Efficient crematorium project launched to save wood

February 17th, 2011 - 9:05 pm ICT by IANS  

New Delhi, Feb 17 (IANS) In a bid to curb pollution levels and conserve forests, the ‘Harit Moksha’ project which aims to save 13,700 tonnes of wood on cremations every year was launched here Thursday by Environment and Forest Minister Jairam Ramesh. An initiative by Oil and Natural Gas Corporation (ONGC) in association with an NGO, Moksha Paryavaran Evam Van Suraksha Samiti, the project would enable better combustion efficiency and reduced heat wastage in cremations, officials said.

“About 30 new crematoriums are proposed to be set up in eight cities where ONGC centres are operational at a total cost of Rs.9.19 crore. Funds for the project would be provided by ONGC,” said ONGC chief managing director A.K. Hazarika.

The project would be implemented on turnkey basis in a period of three years. When completed, it would help in saving 13,700 tonnes of wood besides reducing 26,500 tonnes of carbon dioxide emissions annually, officials said.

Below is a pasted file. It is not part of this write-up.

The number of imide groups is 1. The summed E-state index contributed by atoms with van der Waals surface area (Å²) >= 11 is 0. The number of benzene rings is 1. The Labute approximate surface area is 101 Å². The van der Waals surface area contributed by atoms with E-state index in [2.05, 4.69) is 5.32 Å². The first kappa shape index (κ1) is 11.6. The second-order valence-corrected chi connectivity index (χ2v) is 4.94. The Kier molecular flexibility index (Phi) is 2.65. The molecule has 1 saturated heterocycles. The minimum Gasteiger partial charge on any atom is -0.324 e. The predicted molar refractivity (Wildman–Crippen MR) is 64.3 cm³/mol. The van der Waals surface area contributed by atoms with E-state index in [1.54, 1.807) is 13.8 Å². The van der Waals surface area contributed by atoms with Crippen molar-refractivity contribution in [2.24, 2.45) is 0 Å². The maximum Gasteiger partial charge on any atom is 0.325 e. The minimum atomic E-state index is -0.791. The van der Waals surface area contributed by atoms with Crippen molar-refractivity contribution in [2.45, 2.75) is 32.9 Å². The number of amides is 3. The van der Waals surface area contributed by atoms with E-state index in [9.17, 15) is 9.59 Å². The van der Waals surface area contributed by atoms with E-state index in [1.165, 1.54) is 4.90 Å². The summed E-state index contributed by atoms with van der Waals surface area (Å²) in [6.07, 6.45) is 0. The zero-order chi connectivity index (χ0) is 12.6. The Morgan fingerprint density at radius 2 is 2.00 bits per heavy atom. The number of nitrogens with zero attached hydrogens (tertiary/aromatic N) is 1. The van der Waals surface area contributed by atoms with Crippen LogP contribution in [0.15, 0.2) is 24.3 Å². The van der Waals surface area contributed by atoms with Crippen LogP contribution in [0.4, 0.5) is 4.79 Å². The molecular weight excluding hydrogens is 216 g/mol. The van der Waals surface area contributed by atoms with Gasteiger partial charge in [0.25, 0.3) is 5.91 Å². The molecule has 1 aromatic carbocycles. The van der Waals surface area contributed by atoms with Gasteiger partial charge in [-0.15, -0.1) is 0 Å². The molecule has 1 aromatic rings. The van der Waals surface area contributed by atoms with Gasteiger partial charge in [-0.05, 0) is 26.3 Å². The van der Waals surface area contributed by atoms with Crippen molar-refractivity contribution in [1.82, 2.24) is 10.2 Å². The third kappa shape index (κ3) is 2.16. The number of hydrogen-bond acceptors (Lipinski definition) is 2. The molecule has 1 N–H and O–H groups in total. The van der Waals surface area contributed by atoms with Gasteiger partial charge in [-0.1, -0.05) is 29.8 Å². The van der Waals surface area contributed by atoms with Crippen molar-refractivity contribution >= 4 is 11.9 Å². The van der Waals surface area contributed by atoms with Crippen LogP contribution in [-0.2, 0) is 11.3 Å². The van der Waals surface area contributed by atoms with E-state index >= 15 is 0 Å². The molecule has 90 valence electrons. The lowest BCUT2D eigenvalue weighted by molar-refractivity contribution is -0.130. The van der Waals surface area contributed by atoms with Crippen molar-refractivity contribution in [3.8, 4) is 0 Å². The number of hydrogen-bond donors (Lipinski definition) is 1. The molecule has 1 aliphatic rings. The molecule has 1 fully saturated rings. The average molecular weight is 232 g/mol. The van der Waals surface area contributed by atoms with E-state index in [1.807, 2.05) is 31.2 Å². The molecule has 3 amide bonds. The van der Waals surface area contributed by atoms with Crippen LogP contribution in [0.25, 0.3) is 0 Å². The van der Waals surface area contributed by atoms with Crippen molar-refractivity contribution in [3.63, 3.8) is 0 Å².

According to officials, 400 kg of wood is generally used in a cremation, but with this technology, around 200 to 225 kg of that wood could be saved easily.

“We lose two lakh hectares of forest just for felling trees for burning dead bodies every year. With the help of efficient wood-based crematoria, which will be culturally more acceptable to our people, we will be able to save more trees,” said Ramesh.

Talking about his association with the scheme of electronic crematoria in Uttar Pradesh as part of Ganga Action Plan-I during 1985, Ramesh said: “It did not proliferate much because of the shortage of power in Uttar Pradesh. It was also not culturally accepted.”

The minister stressed the need for collaboration between his ministry and various public sector units (PSU), including ONGC, to conserve environment and kickstart certain similar projects.

“Today you have a surplus of money and shortage of projects but once we start working together, you will have a shortage of money and surplus of projects,” he quipped.

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